GroundTruth Blog

GroundTruth: PAN's blog on pesticides, food & health

Linda Wells's blog
By Linda Wells,

Monsanto has really been on a roll lately — with the company's new pesticide-intensive genetically engineered (GE) crop system being approved, Obama gaining Fast Track Authority for the TPP,  and the introduction of an even scarier version of the "DARK Act" to block GE labeling.

But just when we thought Monsanto was as big and bad as it could be, the agricultural giant out-Monsanto's itself. In case you missed the news, Monsanto, the largest seed company in the world, is putting in aggressive offers to acquire Syngenta, the largest pesticide company in the world. Because global domination of just one market is never enough. 

Kristin Schafer's blog
By Kristin Schafer,

Last month's groundbreaking DDT study — linking exposure in the womb to increased risk of breast cancer — represents more than an interesting footnote in the story of this legacy pesticide.

Not only is DDT still in our environment more than 40 years after it was banned in the U.S., it also continues to be sprayed inside homes in many African countries as part of malaria control programs — a practice that could be quadrupling the risk, it turns out, of breast cancer among daughters of women exposed to the chemical during pregnancy.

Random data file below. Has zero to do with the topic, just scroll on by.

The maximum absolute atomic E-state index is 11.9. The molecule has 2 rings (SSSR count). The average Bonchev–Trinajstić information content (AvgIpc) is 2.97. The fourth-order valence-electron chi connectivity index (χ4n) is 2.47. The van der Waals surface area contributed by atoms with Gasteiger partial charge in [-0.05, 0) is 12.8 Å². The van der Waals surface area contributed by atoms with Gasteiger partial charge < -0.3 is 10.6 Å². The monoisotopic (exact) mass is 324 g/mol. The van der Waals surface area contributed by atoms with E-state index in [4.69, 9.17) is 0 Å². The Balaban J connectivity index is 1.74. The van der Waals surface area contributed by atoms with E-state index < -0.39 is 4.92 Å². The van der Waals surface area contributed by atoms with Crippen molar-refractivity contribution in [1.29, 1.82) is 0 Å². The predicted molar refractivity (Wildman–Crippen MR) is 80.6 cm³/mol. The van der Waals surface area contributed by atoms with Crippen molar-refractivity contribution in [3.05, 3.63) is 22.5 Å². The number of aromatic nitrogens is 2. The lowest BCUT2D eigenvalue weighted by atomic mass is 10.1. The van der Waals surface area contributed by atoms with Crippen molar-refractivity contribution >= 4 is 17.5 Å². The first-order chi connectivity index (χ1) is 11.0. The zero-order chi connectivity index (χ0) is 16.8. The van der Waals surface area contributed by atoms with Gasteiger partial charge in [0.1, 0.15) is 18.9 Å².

Pesticide Action Network's blog
By Pesticide Action Network,

We've been saying it for years: the rules governing genetically engineered (GE) crops, and how they get on the market, are broken. There are significant loopholes, insufficient transparency, and outdated practices that fail to account for today's on-the-ground farming realities.

The White House agrees, at least in part. In a memorandum released July 2, the President called on the three agencies involved — U.S. Department of Agriculture (USDA), Environmental Protection Agency (EPA) and Food and Drug Administration (FDA) — to fully review and update GE regulations. It's about time.

Medha Chandra's blog
By Medha Chandra,

California's Department of Pesticide Regulation (DPR) announced today that the brain-harming pesticide chlorpyrifos is now a "restricted use" pesticide. Sounds pretty impressive, right? But wait, it’s actually not that great.

What it really means is this: anyone wanting to use chlorpyrifos in the state now has to file additional paperwork with county agricultural commissioners. Some conditions may apply once use is approved, such as adhering to small "protection zones" — which can be as little as 25 to 150 feet — around sprayed fields. We think California's children and rural communities deserve much better.

Lex Horan's blog
By Lex Horan,

It’s been quite a roller coaster. After a series of gubernatorial vetoes and late-night negotiations, the Minnesota legislative session came to a close on June 13. This time around, our legislators passed a bundle of worrisome agricultural and environmental policy that had Minnesotans across the state voicing their concerns loud and clear.